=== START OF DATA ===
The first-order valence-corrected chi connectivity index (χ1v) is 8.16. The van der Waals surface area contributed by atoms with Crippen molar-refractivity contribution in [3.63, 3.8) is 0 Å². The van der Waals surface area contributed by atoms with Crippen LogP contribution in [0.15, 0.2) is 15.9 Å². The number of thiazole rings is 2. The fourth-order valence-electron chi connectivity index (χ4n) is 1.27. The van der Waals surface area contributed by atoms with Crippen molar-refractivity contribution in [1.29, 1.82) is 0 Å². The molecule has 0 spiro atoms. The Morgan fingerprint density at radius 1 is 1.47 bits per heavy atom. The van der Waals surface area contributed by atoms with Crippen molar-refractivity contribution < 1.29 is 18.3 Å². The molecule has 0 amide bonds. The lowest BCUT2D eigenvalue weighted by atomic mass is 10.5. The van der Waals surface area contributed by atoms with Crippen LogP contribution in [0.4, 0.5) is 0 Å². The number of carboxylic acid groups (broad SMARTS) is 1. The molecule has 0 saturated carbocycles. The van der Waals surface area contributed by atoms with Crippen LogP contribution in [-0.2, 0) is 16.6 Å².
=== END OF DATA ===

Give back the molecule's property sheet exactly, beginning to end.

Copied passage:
The first-order valence-corrected chi connectivity index (χ1v) is 8.16. The van der Waals surface area contributed by atoms with Crippen molar-refractivity contribution in [3.63, 3.8) is 0 Å². The van der Waals surface area contributed by atoms with Crippen LogP contribution in [0.15, 0.2) is 15.9 Å². The number of thiazole rings is 2. The fourth-order valence-electron chi connectivity index (χ4n) is 1.27. The van der Waals surface area contributed by atoms with Crippen molar-refractivity contribution in [1.29, 1.82) is 0 Å². The molecule has 0 spiro atoms. The Morgan fingerprint density at radius 1 is 1.47 bits per heavy atom. The van der Waals surface area contributed by atoms with Crippen molar-refractivity contribution < 1.29 is 18.3 Å². The molecule has 0 amide bonds. The lowest BCUT2D eigenvalue weighted by atomic mass is 10.5. The van der Waals surface area contributed by atoms with Crippen LogP contribution in [0.4, 0.5) is 0 Å². The number of carboxylic acid groups (broad SMARTS) is 1. The molecule has 0 saturated carbocycles. The van der Waals surface area contributed by atoms with Crippen LogP contribution in [-0.2, 0) is 16.6 Å².